AusGamers' Scores

  • Games
For 531 reviews, this publication has graded:
  • 61% higher than the average critic
  • 3% same as the average critic
  • 36% lower than the average critic
On average, this publication grades 4.1 points higher than other critics. (0-100 point scale)
Average Game review score: 78
Highest review score: 100 The Elder Scrolls V: Skyrim
Lowest review score: 18 AMY
Score distribution:
  1. Negative: 25 out of 531
531 game reviews
    • 79 Metascore
    • 85 Critic Score
    It’s a testament to the game’s quality that a second play-through less than a year after the original release still felt fun, fresh, and exciting. Even without the DLC packs, it’s great that we get to play Wolfenstein II on the Switch - and just like with DOOM this is a wonderful addition to the Switch family.
    • 69 Metascore
    • 65 Critic Score
    It’s a shame that the two sides of The Spectrum Retreat don’t really come together, creating a cohesive narrative adventure filled with engaging puzzles to solve. But even though the Penrose Hotel quickly becomes boring to walk through, there’s still a lot to like – from the art direction to the story and the often-wonderful puzzle design.
    • 81 Metascore
    • 78 Critic Score
    We’ve been handed a mildly updated version of a little puzzle-platformer in Captain Toad: Treasure Tracker. And despite its bubbly and cutesy presentation, the tail end of the game is a challenging and thoughtful experience where lateral thinking and classic Nintendo game-design coalesce to really offer up a rewarding experience.
    • 70 Metascore
    • 68 Critic Score
    Without a majority of the characters, the time between the major story beats would be particularly dull without anyone to talk to or side quests to complete. To take the evil path and embrace the vampire side of Jonathan, is to kill what life there is in Vampyr. Although it is important that there are consequences to your actions, some of which do have an immediate impact to the world, there isn’t enough to balance it out and make being evil fun or interesting.
    • 81 Metascore
    • 68 Critic Score
    Unravel Two is a fun physics-based side-scrolling platformer. And the addition of the blue Yarny, as well as co-op through him, or her, is enjoyable, but the team barely capitalises on having to use both for pushing through the environment and when they do, it’s usually elementary. In fact, outside of the game’s Challenge puzzles, which I’ll get to in a minute, Unravel Two is a far less challenging experience overall, especially in comparison to the first game.
    • 78 Metascore
    • 50 Critic Score
    Crash Bandicoot can still be fun – but is far from essential. A visually impressive remake full of detail and polish for what is for the most part a painfully average platformer.
    • 71 Metascore
    • 74 Critic Score
    In the end the fact that most of the different disciplines are fun to play, outweigh the shortcomings. Which makes The Crew 2 a fun, scrappy, but not all that essential arcade racer. If it could somehow reign in the insanity and shortcomings, while providing a real reason to drive around and explore the impressive open-world U.S.A. - especially in co-op – then it could become something special.
    • 82 Metascore
    • 98 Critic Score
    There’s hours of gameplay across both Kingdom Battle and now Donkey Kong Adventure, if you haven’t already bought into this new franchise. And with the added capacity to take the game on-the-go as a portable gaming experience, the value for money and Nintendo Switch buy-in here, and with Nintendo’s other key exclusives, is starting to look harder and harder to resist. At least from where we’re sitting.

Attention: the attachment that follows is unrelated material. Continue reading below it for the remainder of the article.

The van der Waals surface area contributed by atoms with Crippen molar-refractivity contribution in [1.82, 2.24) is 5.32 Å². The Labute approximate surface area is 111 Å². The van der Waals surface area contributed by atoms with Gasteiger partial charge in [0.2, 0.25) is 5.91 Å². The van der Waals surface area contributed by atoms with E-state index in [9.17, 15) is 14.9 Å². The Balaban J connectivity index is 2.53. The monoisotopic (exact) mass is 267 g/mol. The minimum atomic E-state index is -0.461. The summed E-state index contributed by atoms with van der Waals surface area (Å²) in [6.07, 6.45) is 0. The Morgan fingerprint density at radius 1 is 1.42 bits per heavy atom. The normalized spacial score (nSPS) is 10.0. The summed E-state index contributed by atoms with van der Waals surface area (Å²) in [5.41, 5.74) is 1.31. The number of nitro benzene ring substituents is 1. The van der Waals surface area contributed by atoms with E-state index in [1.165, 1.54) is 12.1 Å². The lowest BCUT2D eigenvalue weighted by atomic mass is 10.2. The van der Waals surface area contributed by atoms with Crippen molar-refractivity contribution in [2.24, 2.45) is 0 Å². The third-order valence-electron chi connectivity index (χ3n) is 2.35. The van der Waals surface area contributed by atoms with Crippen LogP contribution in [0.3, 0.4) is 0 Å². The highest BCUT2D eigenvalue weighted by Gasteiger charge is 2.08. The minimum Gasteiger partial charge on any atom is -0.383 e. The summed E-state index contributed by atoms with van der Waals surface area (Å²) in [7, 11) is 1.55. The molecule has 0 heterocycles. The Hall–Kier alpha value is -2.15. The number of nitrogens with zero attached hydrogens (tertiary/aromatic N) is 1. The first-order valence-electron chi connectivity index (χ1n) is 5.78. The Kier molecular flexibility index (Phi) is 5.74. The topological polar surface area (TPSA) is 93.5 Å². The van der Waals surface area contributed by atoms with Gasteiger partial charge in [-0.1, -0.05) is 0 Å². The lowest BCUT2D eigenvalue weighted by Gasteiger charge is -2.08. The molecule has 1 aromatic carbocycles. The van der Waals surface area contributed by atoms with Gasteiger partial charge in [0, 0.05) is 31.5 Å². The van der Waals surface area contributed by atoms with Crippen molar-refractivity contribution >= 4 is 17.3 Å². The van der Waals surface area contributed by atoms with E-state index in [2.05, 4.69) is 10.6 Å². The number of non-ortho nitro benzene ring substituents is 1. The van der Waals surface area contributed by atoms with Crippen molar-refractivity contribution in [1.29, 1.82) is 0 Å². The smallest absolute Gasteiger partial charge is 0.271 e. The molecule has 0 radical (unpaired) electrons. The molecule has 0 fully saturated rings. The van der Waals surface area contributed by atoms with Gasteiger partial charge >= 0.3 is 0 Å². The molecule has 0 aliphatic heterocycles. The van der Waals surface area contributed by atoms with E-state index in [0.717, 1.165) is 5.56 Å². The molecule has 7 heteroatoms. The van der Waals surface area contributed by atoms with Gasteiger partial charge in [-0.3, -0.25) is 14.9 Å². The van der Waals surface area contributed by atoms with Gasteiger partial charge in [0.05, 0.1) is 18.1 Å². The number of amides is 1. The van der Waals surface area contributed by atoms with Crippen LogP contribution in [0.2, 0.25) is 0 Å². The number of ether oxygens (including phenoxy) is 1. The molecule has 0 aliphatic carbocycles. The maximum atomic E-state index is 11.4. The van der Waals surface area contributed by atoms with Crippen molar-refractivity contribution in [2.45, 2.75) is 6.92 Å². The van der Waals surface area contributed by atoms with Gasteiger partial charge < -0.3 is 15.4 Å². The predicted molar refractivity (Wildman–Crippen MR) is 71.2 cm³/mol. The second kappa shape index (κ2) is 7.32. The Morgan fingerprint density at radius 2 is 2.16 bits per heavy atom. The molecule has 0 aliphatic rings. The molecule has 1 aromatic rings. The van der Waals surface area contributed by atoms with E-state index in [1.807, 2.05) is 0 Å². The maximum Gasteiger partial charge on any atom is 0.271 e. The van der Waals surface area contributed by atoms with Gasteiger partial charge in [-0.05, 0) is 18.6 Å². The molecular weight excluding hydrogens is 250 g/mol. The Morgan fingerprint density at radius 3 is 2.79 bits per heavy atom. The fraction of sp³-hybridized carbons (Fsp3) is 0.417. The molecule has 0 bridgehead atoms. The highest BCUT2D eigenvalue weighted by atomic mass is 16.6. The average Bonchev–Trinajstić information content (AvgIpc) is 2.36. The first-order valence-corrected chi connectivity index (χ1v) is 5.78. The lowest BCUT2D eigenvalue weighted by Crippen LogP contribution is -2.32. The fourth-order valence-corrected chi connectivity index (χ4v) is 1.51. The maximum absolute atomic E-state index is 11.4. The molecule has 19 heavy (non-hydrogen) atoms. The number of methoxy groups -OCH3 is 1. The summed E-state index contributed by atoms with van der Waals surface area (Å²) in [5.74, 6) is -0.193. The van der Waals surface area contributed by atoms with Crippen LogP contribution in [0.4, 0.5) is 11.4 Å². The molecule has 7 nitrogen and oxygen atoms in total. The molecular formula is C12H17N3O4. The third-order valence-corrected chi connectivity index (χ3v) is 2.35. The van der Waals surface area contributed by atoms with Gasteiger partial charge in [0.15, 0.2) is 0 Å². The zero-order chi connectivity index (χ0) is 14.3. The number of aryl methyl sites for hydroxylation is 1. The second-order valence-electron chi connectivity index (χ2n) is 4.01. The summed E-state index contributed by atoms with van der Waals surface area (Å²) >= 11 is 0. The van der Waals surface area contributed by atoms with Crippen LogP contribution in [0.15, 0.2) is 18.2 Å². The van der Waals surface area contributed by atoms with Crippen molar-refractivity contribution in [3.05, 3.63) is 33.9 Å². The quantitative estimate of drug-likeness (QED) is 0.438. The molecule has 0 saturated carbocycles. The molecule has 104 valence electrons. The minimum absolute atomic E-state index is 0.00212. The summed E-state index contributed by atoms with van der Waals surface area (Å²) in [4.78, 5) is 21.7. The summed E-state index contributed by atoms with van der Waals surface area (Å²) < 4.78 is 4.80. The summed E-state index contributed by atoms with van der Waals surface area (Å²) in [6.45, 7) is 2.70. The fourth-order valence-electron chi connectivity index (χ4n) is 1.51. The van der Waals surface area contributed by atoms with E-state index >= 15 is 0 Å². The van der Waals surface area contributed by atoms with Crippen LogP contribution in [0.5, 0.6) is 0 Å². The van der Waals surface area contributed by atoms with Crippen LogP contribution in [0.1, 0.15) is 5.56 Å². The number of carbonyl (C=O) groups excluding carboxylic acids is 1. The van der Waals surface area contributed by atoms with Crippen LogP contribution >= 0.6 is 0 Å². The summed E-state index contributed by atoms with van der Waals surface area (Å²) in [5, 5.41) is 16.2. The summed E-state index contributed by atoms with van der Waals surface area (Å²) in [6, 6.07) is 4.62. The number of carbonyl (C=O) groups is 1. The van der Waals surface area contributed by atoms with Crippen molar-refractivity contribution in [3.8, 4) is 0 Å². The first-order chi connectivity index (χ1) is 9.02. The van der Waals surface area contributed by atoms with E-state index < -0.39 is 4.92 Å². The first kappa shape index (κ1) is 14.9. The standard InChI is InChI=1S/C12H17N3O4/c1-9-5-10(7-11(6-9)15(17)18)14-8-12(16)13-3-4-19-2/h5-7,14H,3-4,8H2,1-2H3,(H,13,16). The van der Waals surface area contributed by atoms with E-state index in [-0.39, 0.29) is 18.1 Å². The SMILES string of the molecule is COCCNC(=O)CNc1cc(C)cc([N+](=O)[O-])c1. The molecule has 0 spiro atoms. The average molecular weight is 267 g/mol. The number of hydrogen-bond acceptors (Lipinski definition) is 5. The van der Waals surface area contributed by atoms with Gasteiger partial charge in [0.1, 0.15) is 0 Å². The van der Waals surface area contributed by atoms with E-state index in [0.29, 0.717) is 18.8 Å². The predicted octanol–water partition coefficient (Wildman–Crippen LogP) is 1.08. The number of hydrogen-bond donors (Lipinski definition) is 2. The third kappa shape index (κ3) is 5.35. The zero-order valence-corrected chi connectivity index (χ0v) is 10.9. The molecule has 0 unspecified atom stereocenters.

• 76 Metascore
    • 81 Critic Score
    With a solid roster of characters (and more yet to come), a robust online Tournament mode alongside Swing mode, the game is already pretty fun. The addition of a silly Adventure mode and extra trimmings and unlockables makes this a standout in the series and another great addition to the Switch’s growing library of Nintendo exclusives.
    • 77 Metascore
    • 80 Critic Score
    Shortcomings found in the sometimes-clunky writing and overly scripted emotional moments can feel unearned or sloppy. But the spirit and charm found in the surprise-hit Life is Strange is certainly here in The Awesome Adventures of Captain Spirit.
    • tbd Metascore
    • 78 Critic Score
    Although Summerset closely reflects the style and formula of previous expansions, this timeless quality extends to ESO’s particular brand of online role-playing. Where the spectacular scenery and sumptuous fashion of Summerset combines with prolific and narrative heavy quests to create an outstanding adventure, and a worthy inclusion in anyone’s Tamriel wardrobe.
    • 76 Metascore
    • 70 Critic Score
    To put it in Jurassic Park terms, although you start off as excited as Grant, Ellie, Tim, and Lex as you experience a world of true wonder – where dinosaurs roam – you soon become Arnold (Samuel L. Jackson’s character) dealing with yet another one of Nedry’s problems.
    • 78 Metascore
    • 65 Critic Score
    When set against other titles offering vehicular combat such as Carmageddon, Interstate '76, or even Twisted Metal, Onrush pales in variety, longevity, and simple car crushing fun.
    • 78 Metascore
    • 85 Critic Score
    For such a lovingly put together package of classic 2D Street Fighters it’s hard not to be consistently impressed by developer Digital Eclipse and publisher Capcom’s effort. The fact that the arcade monitor filter, which gives each game a vintage arcade cabinet look, is pulled off at all – let alone is as impressive as it is – speaks volumes to the quality of this collection. An essential release for Street Fighter fans.
    • 76 Metascore
    • 80 Critic Score
    There are puzzles, but never in a way to stop you on your journey forward. Like the music, there’s a pull or need to keep going. It’s what one might dismiss as art first, game second. Shape of the World is, well, neither. Instead it is a transportive journey that feels like a great ambient electronica album come to life. Brief and wonderful, and something to savour.